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Uncovering Your Mom Personality (Part 2 of 2)

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Uncovering Your Mom Personality (Part 2 of 2)

In a discussion based on her book (un)Natural Mom, Hettie Brittz outlines the four main personality types of moms, unpacks the positive and negative traits of each, and explains how a mom can have a thriving relationship with her children by harmonizing her personality type with theirs. (Part 2 of 2)

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Episode Summary

In a discussion based on her book (un)Natural Mom, Hettie Brittz outlines the four main personality types of moms, unpacks the positive and negative traits of each, and explains how a mom can have a thriving relationship with her children by harmonizing her personality type with theirs. (Part 2 of 2)

Episode Transcript


Hettie Brittz: When we understand that kids have a design and we have a design and our assignment was never to break this design, we are to prune it gently into a work of art. But God has put the basics in there. Once we accept that and we stop trying to change them, then the joy starts happening.

End of Excerpt

John Fuller: Well, she has three children and that’s Hettie Brittz reflecting about how God’s uniquely designs each of our kids with their own personality and it might be quite different from yours. Hettie is with us again on “Focus on the Family.” And your host is Focus President and author, Jim Daly. Thanks for listening; I’m John Fuller.

Jim Daly: John, we started a great conversation last time for moms. And if you’re in that spot, you’re the mom who feels stressed out, you don’t connect well with your kids, something’s different, you need to take this time—and I’m sure you don’t have it. I know Jean would say, “I’ve got so much to do.” But take this time and listen to our guest today, because I think she has some wonderful insights that will help you understand yourself temperamentally as well as your children.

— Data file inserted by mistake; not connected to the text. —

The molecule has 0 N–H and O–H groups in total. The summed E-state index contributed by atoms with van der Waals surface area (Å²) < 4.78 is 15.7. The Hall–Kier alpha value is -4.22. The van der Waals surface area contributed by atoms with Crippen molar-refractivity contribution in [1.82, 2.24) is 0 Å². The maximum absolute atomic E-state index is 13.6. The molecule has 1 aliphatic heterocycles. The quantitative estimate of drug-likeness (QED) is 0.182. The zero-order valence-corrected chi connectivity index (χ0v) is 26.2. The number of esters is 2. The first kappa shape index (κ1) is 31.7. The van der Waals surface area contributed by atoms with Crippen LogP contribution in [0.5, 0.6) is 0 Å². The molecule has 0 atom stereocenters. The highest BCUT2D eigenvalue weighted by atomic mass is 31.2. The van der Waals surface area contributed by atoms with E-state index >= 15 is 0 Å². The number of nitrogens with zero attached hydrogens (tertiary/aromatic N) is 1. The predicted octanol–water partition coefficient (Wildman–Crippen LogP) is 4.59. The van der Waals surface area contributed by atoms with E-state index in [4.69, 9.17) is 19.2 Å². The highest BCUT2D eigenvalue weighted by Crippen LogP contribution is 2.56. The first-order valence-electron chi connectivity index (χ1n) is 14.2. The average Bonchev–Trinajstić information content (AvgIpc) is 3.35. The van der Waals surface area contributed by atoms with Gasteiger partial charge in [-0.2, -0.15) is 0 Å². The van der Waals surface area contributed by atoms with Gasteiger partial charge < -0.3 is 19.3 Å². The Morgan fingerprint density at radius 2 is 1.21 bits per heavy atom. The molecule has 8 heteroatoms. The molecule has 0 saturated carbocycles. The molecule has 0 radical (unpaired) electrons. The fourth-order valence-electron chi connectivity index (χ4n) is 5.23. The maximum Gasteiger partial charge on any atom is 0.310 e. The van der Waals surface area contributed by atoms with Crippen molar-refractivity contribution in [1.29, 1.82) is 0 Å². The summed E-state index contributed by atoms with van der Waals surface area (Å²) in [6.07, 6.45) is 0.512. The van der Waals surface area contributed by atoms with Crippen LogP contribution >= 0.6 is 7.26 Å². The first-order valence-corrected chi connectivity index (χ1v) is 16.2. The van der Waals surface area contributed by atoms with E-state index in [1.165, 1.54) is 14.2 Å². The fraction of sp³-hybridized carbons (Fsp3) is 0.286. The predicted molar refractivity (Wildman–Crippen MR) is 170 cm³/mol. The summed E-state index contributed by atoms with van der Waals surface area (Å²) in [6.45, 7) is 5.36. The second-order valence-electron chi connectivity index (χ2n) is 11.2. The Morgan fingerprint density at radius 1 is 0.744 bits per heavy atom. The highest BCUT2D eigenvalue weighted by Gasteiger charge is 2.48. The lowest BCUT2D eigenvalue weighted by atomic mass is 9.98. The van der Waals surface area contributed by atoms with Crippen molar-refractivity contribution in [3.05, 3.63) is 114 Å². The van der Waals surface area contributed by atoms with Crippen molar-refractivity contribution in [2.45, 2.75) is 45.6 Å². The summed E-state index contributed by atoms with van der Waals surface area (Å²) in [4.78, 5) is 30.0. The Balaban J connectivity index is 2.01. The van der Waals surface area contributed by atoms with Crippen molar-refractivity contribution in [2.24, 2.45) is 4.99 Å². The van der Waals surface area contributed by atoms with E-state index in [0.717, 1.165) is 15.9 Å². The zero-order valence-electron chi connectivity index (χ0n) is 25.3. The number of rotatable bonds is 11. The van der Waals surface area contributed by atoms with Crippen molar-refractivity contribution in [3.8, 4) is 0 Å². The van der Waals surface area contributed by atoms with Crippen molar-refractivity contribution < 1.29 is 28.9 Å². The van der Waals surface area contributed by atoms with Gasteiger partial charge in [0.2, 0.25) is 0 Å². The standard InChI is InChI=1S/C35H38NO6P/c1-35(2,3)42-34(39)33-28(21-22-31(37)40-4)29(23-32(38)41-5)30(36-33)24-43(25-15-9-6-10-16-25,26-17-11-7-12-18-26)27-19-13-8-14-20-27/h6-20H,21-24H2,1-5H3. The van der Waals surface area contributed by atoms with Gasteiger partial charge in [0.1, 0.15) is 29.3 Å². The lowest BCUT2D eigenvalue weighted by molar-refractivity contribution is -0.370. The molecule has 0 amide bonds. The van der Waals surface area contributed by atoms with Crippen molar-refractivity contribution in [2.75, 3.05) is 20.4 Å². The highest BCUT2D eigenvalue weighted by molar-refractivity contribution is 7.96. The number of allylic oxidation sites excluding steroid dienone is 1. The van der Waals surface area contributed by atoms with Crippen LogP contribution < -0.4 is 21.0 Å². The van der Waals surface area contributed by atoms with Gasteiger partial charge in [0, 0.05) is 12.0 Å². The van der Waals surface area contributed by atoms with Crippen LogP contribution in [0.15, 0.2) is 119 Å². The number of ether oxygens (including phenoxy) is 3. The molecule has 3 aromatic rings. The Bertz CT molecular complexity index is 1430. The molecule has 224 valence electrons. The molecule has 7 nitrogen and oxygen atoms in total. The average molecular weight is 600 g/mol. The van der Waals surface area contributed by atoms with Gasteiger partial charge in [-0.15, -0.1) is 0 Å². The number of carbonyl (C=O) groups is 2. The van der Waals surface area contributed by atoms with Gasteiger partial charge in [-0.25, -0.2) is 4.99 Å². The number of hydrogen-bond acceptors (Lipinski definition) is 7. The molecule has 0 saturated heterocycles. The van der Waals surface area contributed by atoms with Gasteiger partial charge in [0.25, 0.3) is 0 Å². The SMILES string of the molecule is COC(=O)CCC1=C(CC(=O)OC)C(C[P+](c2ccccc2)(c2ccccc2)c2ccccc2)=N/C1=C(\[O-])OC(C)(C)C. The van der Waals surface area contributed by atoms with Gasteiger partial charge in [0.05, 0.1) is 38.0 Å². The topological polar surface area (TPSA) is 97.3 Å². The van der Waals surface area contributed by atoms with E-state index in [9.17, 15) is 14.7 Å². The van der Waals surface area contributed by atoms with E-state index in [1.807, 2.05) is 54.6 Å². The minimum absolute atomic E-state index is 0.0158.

John: And there are a lot of background details to our conversation today that are contained in the first day of our conversation with our guest, and that’s available as a download or a CD at

Hettie Brittz is one of South Africa’s leading parenting experts, and she and her husband, Louis, have three children. And she’s the author of a number of books, including (un)Natural Mom.The subtitle is so informative, Jim. Why You Are The Perfect Mom For Your Kids.

Jim: I love that title. Hettie, welcome back to Focus.

Hettie: Thank you, Jim. Thank you, John.

Jim: For those that didn’t hear the program last time—I would encourage you, by the way, to get that download or however you can get it, CD from Focus—you talked about the different personality types that moms possess, and these are God-ordained things. I mean we are—it’s amazing we can generally fit into four, and there are other personality profiles that have done this—the DISC test and others. But you associated them with trees in order to capture the seasons of life. Let’s quickly describe each one for the listener, each mom listening, what am I? It doesn’t put you in a box, per se, and you probably have different attributes of each that you pull from, but let’s go through the four and then have some more discussion about it.